The concept of the ‘margin of appreciation’, i.e. the discretionary latitude that authorities are said to have in reaching a certain goal towards the full realization of ESC rights, cannot be said to constitute an overarching principle of ESC rights jurisprudence. The doctrine has been applied in a limited manner to certain CP rights by the European Court of Human Rights (ECtHR). However, the principle of margin of appreciation has particularly been used within the ECtHR in cases that involve public or general interest and decisions around socio-economic policies.
The standard of margin of appreciation has thus essentially been developed by the ECtHR jurisprudence and has been largely adopted by State parties to the ECHR in their domestic jurisprudence. In addition to the reference to this standard by the German Constitutional Court in the Existenzminimum case described above, the transposition of the standard in domestic jurisprudence is further exemplified in a decision by the Danish Supreme Court from 2012 regarding unemployment benefits of foreigners.
Although it has been effectively used in certain cases before the ECtHR to protect the right to housing of disadvantaged individuals, there are significant risks to the effectiveness of ESC rights litigation carried by the adoption of this doctrine, by which courts’ standards of review are rendered highly deferential to the executive.
In this regard, it is worth noting that after some debate during negotiation, States rejected the inclusion in the Optional Protocol to the ICESCR of a variation on the concept.
- 258. See inter alia Handyside v. United Kingdom, European Court of Human Rights Judgment, Application No. 5493/72 (1976), para. 48; and Evans v. the United Kingdom, European Court of Human Rights, Application No. 6339/05 (2007), para. 77.↵
- 259. In 1991, in its decision on admissibility of the application No.16756/90 on an alleged violation of the right to peaceful enjoyment of his possessions, ZAMMIT and others v Malta, the European Commission of Human Rights affirmed that the wide margin of appreciation afforded to States in regulating housing problems should be borne in mind. In particular, the Commission recalled its case-law and the one case of the ECtHR “which recognises that State intervention in socio-economic matters such as housing is often necessary in securing social justice and public benefit. In this area, the margin of appreciation available to a legislature in implementing social and economic policies is necessarily a wide one both with regard to the existence of a problem of public concern warranting measures of control and as to the choice of the rules for the implementation of such measures. The Convention organs will respect the legislature’s judgement as to what is in the general interest unless it be manifestly without reasonable foundation.” Based on this jurisprudence, the ECtHR for instance in Fleri Soler and Camilleri v Malta, Application no. 35349/05 (2006), reaffirmed that “in the implementation of policies of a socio-economic nature, the margin of appreciation of the State was very wide”. See also Ghigo v Malta, Application no. 31122/05 (2006) in which the ECtHR accepted “the Government’s argument that the requisition and the rent control were aimed at ensuring the just distribution and use of housing resources in a country where land available for construction could not meet the demand. These measures, implemented with a view to securing the social protection of tenants … were also aimed at preventing homelessness, as well as at protecting the dignity of poorly-off tenants …”.↵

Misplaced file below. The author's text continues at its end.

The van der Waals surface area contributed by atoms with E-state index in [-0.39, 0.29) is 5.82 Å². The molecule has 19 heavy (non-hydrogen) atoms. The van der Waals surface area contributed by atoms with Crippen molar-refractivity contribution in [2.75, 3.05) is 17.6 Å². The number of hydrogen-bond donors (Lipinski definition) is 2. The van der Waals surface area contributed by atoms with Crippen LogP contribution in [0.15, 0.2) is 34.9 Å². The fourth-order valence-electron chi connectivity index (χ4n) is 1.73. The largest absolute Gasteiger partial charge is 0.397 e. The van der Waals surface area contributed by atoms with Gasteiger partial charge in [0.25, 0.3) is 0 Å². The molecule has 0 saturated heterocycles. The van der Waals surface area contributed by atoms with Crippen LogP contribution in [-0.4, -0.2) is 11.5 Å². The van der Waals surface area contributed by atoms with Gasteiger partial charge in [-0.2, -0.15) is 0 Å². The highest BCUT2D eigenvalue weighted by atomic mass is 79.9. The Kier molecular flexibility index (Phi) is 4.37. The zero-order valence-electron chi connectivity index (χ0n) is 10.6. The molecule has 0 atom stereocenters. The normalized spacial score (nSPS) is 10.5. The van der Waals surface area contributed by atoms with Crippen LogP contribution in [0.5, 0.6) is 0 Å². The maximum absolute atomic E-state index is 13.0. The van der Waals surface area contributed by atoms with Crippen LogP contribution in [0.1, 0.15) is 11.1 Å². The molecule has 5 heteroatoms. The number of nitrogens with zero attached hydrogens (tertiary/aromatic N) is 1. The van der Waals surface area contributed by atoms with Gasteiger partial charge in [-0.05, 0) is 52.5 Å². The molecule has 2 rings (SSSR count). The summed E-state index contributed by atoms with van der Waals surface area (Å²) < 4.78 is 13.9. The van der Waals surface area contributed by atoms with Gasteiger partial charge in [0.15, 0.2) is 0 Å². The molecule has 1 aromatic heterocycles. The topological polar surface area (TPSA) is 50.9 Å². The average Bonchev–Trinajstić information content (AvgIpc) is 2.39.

- 260. A v. Municipality of Egedal and Ministry of Labour, Supreme Court of Denmark, Case 159/2009 (2012). ↵
- 261. During the negotiation of the OP-ICESCR, States rejected a proposal to include the “margin of discretion” as a standard of review to be used by the CESCR; instead the standard of “reasonableness” was adopted. For the text of article 8.4 before the last round of negotiation, still including the reference to margin of discretion, see Revised Draft Optional Protocol to the International Covenant on Economic, Social and Cultural Rights in UN Doc. A/HRC/8/WG.4/3 (28 March 2008), p. 6. For the final text of article 8.4 retaining only reasonableness, please refer to United Nations General Assembly, Resolution UN Doc. A/RES/63/117 (2008), p. 4.↵